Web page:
We’re down to the home stretch in our look at Fifth Dawn, and today’s installment takes a gander at the effect of the last set of the artifact block on Standard play. Just like with Darksteel, my look at Standard isn’t so much about”this card will or won’t see play” as much as painting a picture of why certain cards might be useful. As per usual on my Standard reviews, take these cards with a grain of salt – I intend to throw out ideas and concepts more than actual decks and the such.
Quickly now! To the review mobile!
No no, wait. No review mobile for you yet! There’s on important issue to address:
Assume for all the reviews below that Skullclamp is banned on June 1st, 2004 for Standard play. If this is not the case, then discard all opinions below and put Krark-Clan Ironworks, Engineered Explosives, and Steelshaper’s Gift as the playable cards in the set.
The Buzz: This is one of the best cards in the set, fitting perfectly into the current Affinity deck. It allows the Affinity player to fix their mana (discarding one artifact land for another), tutor for the appropriate Spellbomb (Aether or Pyrite), thin their deck, grab Ornithopter or Arcbound Worker in a pinch, and/or play with other one-drop tools. There’s very little that the Intuition can’t fetch that is of use in an affinity deck – not to mention Chalice of the Void and Engineered Explosives.
Beacon of Tomorrows
The Buzz: This Beacon might be used to resurrect both DNA and Tight Sight – it combos quite well with Spellweaver’s Helix and Mind’s Desire, and allows Tight Sight to keep itself from being decked.
Bringer of the Black Dawn
The Buzz: The ability to set up all your draws for the remainder of the game is quite powerful, and it’s entirely possible that mono-Black control decks will run a copy or two of this Bringer should that deck archetype make a comeback. Even in a tight race, losing two life a turn to fetch Consume Spirit several turns in a row (fuelled by Extraplanar Lens) seems like a sure way to win.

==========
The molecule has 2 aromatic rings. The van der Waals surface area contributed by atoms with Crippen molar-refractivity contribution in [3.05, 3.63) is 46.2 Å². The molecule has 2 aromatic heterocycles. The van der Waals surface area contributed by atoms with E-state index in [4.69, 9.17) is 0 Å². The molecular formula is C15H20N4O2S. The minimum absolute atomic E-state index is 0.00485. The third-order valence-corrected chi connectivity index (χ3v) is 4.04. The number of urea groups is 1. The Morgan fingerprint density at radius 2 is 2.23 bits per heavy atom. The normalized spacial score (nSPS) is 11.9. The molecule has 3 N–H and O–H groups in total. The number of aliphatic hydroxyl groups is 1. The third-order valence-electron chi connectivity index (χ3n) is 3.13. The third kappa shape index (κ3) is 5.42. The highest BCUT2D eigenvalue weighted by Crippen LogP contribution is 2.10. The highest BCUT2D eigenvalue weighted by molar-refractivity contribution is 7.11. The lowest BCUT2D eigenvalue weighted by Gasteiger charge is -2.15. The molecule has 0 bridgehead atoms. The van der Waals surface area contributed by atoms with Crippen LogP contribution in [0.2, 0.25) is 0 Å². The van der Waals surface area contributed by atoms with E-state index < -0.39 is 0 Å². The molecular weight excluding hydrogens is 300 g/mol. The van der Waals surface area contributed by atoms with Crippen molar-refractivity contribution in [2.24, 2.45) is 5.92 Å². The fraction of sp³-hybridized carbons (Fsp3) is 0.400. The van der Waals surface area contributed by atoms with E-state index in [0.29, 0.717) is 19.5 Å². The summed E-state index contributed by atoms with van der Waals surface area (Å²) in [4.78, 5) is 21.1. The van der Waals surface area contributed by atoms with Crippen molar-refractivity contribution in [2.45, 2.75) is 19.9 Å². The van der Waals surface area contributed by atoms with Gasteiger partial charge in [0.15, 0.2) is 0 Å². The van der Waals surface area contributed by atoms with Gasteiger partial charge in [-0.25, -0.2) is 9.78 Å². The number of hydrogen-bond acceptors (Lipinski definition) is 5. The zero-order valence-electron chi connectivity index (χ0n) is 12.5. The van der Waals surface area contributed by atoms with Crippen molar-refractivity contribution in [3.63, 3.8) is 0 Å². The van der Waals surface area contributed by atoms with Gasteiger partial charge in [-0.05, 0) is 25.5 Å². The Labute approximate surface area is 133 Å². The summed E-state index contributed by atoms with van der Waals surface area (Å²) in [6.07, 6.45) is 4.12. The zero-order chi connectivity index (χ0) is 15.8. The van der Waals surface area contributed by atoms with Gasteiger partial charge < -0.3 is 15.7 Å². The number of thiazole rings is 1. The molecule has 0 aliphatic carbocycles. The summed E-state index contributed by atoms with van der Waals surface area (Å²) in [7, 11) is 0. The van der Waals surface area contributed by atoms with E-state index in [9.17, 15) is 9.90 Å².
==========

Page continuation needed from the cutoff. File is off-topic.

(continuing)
Bringer of the Blue Dawn
The Buzz: The Bringers all have powerful effects, but will there be a domain deck which uses them? Unlike the Black and White bringers, there isn’t a deck that would hard cast the Blue Bringer. Wouldn’t Arcanis be a better choice in many cases for a hardcore Blue deck? Is drawing three cards a turn better than tutoring your draw every turn?
Bringer of the Green Dawn
The Buzz: Easily the worst of the five Bringers by ability, but custom fit to the color most likely to be able to cast it. Wait a second – if you’re playing a Green deck, and can get access to a full domain by turn 5, why is this one more likely to be cast than any of the other four Bringers?
Bringer of the Red Dawn
The Buzz: How does this Bringer rate in relation to the others? Unlike the Black, Blue, or White ones, it translates to a heavy swing in board position against creature decks – few decks can race when you’re Threatening their biggest threat every turn.
Bringer of the White Dawn
The Buzz: While the Black and Blue bringers have initially more impressive effects, this is the Bringer most likely to see play, as mono-White Urzatron decks will love to get this monster in play, if only to recurse Mindslaver every turn of the game. Once this happens, the game is over. Definitely one to watch out for.